Movie Review: Room 237

Continuing from The Shining review, I wanted to see this because of the director, Rodney Ascher. When I found this movie’s info, his name caught my attention because I was familiar with his previous film that served as a springboard for the format of this film.

“The S From Hell” premiered at Sundance back in 2010. This was a nine minute documentary about the Screen Gems logo. Online reviews ranged from “I’m glad I’m not the only who was scared” to “Is this for real?” Where I stand on the matter, the idea that a logo can be so terrifying that it garners a nickname like that is true. As a moderator for the CLG Wiki, we were surprised and, to some extent, pleased that this phenomenon was presented to a larger audience. I take the interviews as fact rather than fiction. But the way it was done explains the format for Room 237, something I’ve seen is neglected in most reviews which leads to a missed opportunity for learning. It is told through re-enactment and footage of either the film itself in the case of Room 237 or stock footage. If you haven’t seen Room 237 yet, I strongly urge you, in fact, require you watch “The S From Hell” here. After all, I used the logo’s audio for my own logo animation for Screen Gems and mention the fact in the video’s description on my Vimeo page.

Now, to the film itself. For those of you who don’t know, The Shining is claimed to have clues throughout the film about what it really means; these theories include Native American genocide, the Holocaust, Kubrick faking the moon landing, just to name the main ones. There are websites out there that try to piece together their own meaning. Here, the film tries to cover the bases, using interviews from different people.

The movie does it’s best to illustrate these claims, no matter how far-fetched they are. Subliminals are claimed like how when Jack first meets the manager at the beginning, the manager is placed so that it looks like he’s aroused, the infamous Calumet can and Tang containers in the food storage area, the inconsistent floorplan. They claim that these have a purpose and a meaning. I believe that while Kubrick may have possibly done these on purpose, the purpose was that because the Overlook Hotel had a horrifying past, these inconsistencies are caused by whatever paranormal activity takes place, seen or unseen.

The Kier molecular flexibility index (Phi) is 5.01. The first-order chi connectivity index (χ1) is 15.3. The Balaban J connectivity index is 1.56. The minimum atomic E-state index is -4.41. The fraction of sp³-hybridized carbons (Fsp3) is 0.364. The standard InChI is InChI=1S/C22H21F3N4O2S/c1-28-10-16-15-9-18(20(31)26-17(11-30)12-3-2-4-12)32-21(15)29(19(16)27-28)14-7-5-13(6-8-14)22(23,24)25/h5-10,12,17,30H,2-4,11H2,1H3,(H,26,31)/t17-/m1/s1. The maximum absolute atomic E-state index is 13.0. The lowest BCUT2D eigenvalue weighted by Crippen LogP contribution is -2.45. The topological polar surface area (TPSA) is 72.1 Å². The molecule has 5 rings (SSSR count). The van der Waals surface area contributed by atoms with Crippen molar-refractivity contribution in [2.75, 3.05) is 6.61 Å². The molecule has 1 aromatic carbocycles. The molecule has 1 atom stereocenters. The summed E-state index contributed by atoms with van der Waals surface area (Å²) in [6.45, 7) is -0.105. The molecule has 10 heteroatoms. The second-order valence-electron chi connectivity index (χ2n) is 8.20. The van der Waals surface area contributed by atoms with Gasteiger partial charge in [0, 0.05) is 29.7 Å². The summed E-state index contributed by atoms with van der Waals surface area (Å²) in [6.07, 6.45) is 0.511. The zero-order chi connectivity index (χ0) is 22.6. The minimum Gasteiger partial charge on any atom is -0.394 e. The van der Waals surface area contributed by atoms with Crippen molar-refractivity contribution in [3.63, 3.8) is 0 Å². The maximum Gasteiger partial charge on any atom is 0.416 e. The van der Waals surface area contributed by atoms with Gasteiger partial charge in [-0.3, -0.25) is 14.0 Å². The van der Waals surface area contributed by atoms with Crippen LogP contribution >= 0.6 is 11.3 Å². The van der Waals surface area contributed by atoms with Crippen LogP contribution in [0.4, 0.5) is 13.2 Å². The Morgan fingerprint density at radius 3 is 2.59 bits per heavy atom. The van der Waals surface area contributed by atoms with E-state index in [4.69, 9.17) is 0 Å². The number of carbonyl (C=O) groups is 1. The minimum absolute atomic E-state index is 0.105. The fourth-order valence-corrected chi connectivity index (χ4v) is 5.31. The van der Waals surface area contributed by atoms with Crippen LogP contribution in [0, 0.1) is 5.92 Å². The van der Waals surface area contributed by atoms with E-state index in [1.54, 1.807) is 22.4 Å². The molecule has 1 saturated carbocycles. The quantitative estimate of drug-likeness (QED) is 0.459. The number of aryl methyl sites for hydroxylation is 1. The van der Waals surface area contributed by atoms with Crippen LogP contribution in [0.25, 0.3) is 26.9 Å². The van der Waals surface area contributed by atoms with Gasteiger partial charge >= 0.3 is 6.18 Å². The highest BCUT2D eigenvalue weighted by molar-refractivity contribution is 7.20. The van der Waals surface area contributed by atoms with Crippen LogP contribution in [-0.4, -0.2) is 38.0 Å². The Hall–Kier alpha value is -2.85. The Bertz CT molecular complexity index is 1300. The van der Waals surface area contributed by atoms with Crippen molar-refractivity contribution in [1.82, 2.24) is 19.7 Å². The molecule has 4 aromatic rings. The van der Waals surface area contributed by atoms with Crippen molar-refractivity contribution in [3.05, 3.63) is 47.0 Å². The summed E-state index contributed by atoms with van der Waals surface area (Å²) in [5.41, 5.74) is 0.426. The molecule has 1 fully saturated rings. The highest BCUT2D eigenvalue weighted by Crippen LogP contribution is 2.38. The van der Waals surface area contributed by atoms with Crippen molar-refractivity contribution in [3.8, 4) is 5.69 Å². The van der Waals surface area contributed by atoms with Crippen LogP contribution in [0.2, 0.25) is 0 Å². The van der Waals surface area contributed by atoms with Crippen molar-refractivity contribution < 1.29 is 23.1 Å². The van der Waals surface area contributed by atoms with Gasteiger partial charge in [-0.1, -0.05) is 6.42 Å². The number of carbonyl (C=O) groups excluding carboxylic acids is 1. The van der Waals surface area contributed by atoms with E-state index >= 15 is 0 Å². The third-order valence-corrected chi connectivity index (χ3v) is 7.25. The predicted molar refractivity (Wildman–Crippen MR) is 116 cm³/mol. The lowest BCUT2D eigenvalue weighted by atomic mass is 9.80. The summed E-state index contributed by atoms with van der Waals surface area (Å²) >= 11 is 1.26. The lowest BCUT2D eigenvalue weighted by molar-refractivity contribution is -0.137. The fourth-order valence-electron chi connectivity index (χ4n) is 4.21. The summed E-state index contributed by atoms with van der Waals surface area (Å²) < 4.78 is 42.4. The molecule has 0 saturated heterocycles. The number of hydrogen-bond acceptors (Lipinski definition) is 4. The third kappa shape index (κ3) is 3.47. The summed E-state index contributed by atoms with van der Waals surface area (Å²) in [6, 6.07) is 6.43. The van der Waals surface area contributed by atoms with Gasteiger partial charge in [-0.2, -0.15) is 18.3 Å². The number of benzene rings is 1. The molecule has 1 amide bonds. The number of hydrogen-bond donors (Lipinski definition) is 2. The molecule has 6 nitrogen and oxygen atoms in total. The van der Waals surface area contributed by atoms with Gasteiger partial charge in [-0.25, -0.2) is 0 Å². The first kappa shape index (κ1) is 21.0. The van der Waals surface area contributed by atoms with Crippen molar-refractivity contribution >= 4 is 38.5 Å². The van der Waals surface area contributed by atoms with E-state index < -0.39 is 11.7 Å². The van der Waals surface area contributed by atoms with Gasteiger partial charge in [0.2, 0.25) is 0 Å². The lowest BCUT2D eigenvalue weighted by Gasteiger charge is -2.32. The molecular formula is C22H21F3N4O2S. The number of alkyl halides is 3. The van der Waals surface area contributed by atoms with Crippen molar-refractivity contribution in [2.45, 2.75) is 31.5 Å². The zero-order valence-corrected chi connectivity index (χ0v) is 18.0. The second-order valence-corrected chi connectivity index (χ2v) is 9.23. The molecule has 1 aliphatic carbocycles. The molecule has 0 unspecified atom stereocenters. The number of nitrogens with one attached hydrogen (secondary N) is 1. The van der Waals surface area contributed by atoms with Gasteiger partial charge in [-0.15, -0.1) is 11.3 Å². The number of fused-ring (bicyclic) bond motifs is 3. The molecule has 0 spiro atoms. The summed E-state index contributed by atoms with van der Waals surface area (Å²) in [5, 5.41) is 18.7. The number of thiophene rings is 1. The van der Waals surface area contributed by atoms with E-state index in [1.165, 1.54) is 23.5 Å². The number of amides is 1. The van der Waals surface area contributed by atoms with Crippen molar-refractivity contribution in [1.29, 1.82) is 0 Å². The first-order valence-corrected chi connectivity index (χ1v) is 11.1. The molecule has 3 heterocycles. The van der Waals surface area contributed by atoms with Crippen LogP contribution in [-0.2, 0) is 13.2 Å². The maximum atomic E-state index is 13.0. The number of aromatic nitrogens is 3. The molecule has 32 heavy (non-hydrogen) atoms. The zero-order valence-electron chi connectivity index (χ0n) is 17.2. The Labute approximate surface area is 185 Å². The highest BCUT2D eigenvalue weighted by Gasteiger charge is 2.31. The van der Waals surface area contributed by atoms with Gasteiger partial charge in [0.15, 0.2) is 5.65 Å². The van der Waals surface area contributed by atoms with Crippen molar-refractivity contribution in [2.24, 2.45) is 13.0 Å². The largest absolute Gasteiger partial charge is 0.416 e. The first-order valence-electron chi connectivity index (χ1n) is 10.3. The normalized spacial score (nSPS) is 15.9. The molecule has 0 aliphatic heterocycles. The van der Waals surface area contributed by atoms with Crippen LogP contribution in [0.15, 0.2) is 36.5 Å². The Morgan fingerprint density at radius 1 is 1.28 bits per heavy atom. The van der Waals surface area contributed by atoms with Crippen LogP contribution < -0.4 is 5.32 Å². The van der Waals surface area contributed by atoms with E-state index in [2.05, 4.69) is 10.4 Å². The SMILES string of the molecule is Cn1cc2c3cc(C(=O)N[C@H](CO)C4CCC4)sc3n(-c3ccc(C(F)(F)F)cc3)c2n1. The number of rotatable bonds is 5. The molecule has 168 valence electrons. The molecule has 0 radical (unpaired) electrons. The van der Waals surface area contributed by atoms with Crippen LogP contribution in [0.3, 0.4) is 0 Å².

The professional quality of the interviews could have been cleaned up. One notable instance includes a child crying in the background and the movie actually stops so that the problem can be solved. Was it really that hard to just restate the information without the child crying? Apparently so as it’s left in.

I would say that I learned a few things from it about the synchronization of the forwards and backwards viewings superimposed on each other. I tried something similar by using VLC player to watch The Shining and made it so that it was a mirror image. Knowing Kubrick’s style, it produced some interesting results. Of course, the joke goes that if you watch it backwards, it’s all about a family coming together and becoming happy by staying at a hotel and the father going back to answer a survey.

I would say that I was disappointed, despite my wanting to see it. Don’t get me wrong, it does present the theories on film. I do like the logo’s parody of the opening of the source material. You can only go so long without seeing the face of the speaker before you want to see them, which doesn’t happen here. Do I buy into the theories? No, but I watched it to be entertained; that promise was half-fulfilled. Do I recommend it? Sure, if you want to see a different side of the Kubrick film, though if you are a fan of the film you probably would have heard all these theories before. I probably will get a physical copy for my library just as a reference.

I do give it props for ending with a really nice arrangement of “Dies Irae.” That and a callback from another logo at the end. And yes, the amount of cash I paid for the watch in Save the Date is a reference to the room. Also, as of the post’s original publishing, Askimet has protected me from 237 spam comments. Spooky.



8 thoughts on “Movie Review: Room 237

  1. Nice write up. I liked this to a point but I agree about the quality of the interviews, they could have been better. The theories are absolutely crackpot, most of them at least, but it’s more about showing how much of a legacy the film has and how it affects people even now.

    • I saw it online and now that I’m thinking of it, Tuesday’s the DVD release date. So far, my Sunday papers have nothing about it in their ads, all hyped up for Iron Man 3 and Doctor Sleep. Did you see “The S From Hell”? by chance?

      • It’s a lot more common than you think. The most popular logo from recent years that’s making the rounds is the Klasky-Csupo robot logo, to the point where the company actually has a webseries in the works just on the logo.

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